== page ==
by Christiana Gokyo, Jos
Plateau State chapter of ‘Justice, Development & Peace Caritas’ (JDPC) – a Catholic (welfare-centred) organization in-charge of implementing social policies of the Archbishop of Jos – has distributed food items (including palm oil), buckets, mats, blankets, towels, toiletries, among others, to the recent victims of crises in Ta’abe in Maiyango, Bassa Local Government Area of Plateau.
Coordinator of the JDPC in Jos, Benedicta Daber, disclosed that, about N60 million is being spent in the purchase of these items, which will be distributed in 3 installments, saying, “This is the first phase. The second phase will be at the first week of March, 2022, while last phase will be at the end of March, 2022; that is to complete the project circle.”
According to her, “The 3 interventions are to sustain them through up to the season when they would start farming. This is done depending on the availability of funds.
“Last year, N40 million was also used in the distribution of items in 3 installments to Maiyango, Yalwa-Zangam. This was with the support of Mennonite Central Committee (MCC) and also with the support of three Catholic Bishops in Plateau State that came to our aid.
“The JDPC has a humanitarian department that, as soon as their volunteer informed us of any disaster or any problems in any community, we immediately swing into action, visits the community, conduct assessment; look at and see where we can come in. If there is none, then we come back to do analysis; then we contact some of our development partners with the report and share the report,” she stressed.
The coordinator added that, if the development partners are ready to support them, then they would develop a proposal that would come up with the items, adding that, they do this to assist humanity, not just Christians or Muslims. “We work for humanity, irrespective of tribe, gender or ethnicity or your faith.”
She noted that, “This JDPC started as far back as 2001, when there was a conflict in southern of Plateau – in Yalwa, Shendam, Quan-pan, also extended to Riyom and Mangu.
“Almost all the local governments that have been affected by crises, most of their interventions come through the Catholic Caritas Foundation, CCFN, and the Catholic Agency for Overseas Development, CAFOD, and even some individuals.
“The JDPC is highly involved in peacemaking and dialogue operations in Jos and its surroundings; it is a non-religious and apolitical French-based organization with its headquarters in Paris,” she revealed.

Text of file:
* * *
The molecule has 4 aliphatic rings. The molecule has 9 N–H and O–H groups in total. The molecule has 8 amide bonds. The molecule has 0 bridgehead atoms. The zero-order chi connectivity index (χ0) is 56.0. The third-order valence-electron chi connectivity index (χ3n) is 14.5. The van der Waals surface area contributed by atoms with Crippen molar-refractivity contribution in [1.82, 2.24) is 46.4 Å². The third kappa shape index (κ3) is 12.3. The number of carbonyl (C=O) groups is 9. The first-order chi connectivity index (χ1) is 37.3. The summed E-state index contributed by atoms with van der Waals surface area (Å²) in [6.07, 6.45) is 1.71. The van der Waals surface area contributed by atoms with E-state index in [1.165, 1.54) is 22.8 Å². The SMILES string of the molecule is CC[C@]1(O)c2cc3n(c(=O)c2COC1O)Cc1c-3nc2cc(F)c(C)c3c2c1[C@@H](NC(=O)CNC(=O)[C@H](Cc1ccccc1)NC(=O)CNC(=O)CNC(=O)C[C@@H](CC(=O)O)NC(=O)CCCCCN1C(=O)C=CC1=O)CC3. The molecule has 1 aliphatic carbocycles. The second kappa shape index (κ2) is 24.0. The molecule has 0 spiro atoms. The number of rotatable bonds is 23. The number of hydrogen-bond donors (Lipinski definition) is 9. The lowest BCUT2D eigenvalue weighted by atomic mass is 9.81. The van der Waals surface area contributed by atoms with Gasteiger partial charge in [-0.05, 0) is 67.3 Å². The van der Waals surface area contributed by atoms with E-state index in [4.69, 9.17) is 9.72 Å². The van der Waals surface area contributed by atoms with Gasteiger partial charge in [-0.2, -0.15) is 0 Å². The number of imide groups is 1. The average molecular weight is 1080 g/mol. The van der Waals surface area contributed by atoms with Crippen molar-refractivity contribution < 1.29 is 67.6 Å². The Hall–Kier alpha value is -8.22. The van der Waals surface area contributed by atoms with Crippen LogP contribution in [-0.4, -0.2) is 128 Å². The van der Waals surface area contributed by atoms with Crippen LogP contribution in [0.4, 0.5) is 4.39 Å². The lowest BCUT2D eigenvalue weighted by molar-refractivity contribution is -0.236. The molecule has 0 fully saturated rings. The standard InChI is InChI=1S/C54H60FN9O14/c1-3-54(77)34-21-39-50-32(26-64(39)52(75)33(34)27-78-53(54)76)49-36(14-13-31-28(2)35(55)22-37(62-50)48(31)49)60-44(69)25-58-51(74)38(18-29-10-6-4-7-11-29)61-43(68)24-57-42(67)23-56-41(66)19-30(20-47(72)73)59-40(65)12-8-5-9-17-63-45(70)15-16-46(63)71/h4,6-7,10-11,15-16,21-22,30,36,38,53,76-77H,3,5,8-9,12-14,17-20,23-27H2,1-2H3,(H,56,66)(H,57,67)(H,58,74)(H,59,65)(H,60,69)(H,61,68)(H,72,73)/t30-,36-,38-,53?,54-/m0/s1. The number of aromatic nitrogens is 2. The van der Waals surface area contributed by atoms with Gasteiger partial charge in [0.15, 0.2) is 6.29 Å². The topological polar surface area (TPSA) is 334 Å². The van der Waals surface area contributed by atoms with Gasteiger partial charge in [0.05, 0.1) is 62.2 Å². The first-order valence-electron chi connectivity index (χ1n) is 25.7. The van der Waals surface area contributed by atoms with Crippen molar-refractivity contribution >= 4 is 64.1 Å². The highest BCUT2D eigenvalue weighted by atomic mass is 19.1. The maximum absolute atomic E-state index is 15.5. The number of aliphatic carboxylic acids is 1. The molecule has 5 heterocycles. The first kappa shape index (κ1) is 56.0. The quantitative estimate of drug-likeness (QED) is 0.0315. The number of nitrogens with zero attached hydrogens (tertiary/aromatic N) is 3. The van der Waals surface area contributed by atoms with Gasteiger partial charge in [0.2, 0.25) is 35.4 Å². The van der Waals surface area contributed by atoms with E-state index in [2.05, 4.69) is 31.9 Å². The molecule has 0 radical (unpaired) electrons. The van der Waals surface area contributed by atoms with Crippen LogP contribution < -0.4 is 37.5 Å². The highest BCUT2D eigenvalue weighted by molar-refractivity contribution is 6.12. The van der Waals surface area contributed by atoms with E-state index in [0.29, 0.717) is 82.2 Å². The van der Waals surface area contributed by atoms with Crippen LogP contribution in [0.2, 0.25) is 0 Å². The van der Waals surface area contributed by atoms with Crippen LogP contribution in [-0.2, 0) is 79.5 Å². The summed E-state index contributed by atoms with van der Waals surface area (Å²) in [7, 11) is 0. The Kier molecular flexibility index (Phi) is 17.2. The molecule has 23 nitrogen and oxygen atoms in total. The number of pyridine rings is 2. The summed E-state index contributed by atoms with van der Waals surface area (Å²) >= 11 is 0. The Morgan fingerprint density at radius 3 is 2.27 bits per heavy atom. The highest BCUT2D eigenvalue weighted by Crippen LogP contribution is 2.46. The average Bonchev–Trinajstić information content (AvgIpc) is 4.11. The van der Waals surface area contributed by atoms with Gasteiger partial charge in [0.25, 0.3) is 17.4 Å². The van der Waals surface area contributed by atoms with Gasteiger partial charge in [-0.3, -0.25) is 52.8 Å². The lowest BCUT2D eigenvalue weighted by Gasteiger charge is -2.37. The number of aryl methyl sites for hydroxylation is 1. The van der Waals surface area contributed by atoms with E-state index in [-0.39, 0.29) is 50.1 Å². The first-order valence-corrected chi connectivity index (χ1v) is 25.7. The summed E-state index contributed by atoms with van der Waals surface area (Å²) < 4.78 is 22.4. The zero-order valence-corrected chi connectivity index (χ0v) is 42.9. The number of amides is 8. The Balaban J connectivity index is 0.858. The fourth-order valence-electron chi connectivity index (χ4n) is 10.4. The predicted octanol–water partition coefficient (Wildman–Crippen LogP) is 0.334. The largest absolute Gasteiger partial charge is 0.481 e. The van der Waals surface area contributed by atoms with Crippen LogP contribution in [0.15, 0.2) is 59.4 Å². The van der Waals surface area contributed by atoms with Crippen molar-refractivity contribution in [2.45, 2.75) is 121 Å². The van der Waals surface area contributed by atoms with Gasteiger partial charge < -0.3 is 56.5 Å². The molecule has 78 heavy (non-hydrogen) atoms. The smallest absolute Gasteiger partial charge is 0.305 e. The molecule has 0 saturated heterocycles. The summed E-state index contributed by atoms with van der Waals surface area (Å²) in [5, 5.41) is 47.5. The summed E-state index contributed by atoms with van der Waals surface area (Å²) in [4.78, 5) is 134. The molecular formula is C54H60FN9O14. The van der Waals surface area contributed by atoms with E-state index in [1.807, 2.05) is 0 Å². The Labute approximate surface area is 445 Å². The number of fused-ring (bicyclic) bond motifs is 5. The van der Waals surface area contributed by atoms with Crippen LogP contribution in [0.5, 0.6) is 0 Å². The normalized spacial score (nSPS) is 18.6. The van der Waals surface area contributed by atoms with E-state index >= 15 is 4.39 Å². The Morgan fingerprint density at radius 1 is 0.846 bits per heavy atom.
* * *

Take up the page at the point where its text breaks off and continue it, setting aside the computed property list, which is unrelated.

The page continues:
The coordinator said, 150 households are beneficiaries, with the average of 6 persons in every household, and each went home with one bag of rice, beans, maize, two buckets, two towels, two blankets, palm oil and toiletries, among others.
Also, there was one Akawu Bitrus, a clinical Psychologist and a Psychosocial Support Consultant, who were there to collect data from direct survivors of the insurgency in some communities affected.
He assured they will use the information to plan for future intervention, saying, “The people, as you can see, are already traumatized. No meaningful peace dialogue can be achieved when the people are not detraumatized.
“Trauma has shattered the individual and interferes with his thinking, reasoning, problem-solving skills and judgment. So, you see the need for both structural and psychosocial intervention to create a conducive atmosphere for peace building? They are peculiarities to communities and, therefore, the need for firsthand information to aid planning. That’s what I’m doing now,” he noted.
In response, the Mai’Angwa (community leader) of Maiyango expressed appreciation to JDPC on behalf of the beneficiaries for the organization’s humanitarian support, while noting that, “On 26th December, 2021, I was at home when these gunmen came with guns. We run out of the houses to the bush and those, who stayed at home, where killed.
“Some of us are staying in our relatives’ houses, and it is not an easy thing; but it’s not everyone that can do that.” The Mai’Angwa noted also that, they are not praying for this to continue, but prayed that God should take it away; and advised the beneficiaries to help those, who don’t have.